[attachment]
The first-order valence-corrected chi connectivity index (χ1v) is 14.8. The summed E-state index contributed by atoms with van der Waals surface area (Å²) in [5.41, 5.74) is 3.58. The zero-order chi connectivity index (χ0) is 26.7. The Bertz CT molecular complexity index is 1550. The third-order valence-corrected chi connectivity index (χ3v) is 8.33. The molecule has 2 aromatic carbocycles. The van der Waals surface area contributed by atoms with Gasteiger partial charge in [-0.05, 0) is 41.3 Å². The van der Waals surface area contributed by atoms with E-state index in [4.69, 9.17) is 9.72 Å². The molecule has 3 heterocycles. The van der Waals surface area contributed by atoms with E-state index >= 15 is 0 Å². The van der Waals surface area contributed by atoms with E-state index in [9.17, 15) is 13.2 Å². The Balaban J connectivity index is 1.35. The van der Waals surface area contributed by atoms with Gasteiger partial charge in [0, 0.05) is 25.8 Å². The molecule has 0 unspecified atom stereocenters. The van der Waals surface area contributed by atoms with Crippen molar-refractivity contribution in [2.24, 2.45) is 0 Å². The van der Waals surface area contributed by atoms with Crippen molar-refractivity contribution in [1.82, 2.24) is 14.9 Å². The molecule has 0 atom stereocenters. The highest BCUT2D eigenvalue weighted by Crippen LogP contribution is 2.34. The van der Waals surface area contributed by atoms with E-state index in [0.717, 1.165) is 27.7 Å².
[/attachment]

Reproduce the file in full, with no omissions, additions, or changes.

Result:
The first-order valence-corrected chi connectivity index (χ1v) is 14.8. The summed E-state index contributed by atoms with van der Waals surface area (Å²) in [5.41, 5.74) is 3.58. The zero-order chi connectivity index (χ0) is 26.7. The Bertz CT molecular complexity index is 1550. The third-order valence-corrected chi connectivity index (χ3v) is 8.33. The molecule has 2 aromatic carbocycles. The van der Waals surface area contributed by atoms with Gasteiger partial charge in [-0.05, 0) is 41.3 Å². The van der Waals surface area contributed by atoms with E-state index in [4.69, 9.17) is 9.72 Å². The molecule has 3 heterocycles. The van der Waals surface area contributed by atoms with E-state index >= 15 is 0 Å². The van der Waals surface area contributed by atoms with E-state index in [9.17, 15) is 13.2 Å². The Balaban J connectivity index is 1.35. The van der Waals surface area contributed by atoms with Gasteiger partial charge in [0, 0.05) is 25.8 Å². The molecule has 0 unspecified atom stereocenters. The van der Waals surface area contributed by atoms with Crippen molar-refractivity contribution in [2.24, 2.45) is 0 Å². The van der Waals surface area contributed by atoms with Crippen molar-refractivity contribution in [1.82, 2.24) is 14.9 Å². The molecule has 0 atom stereocenters. The highest BCUT2D eigenvalue weighted by Crippen LogP contribution is 2.34. The van der Waals surface area contributed by atoms with E-state index in [0.717, 1.165) is 27.7 Å².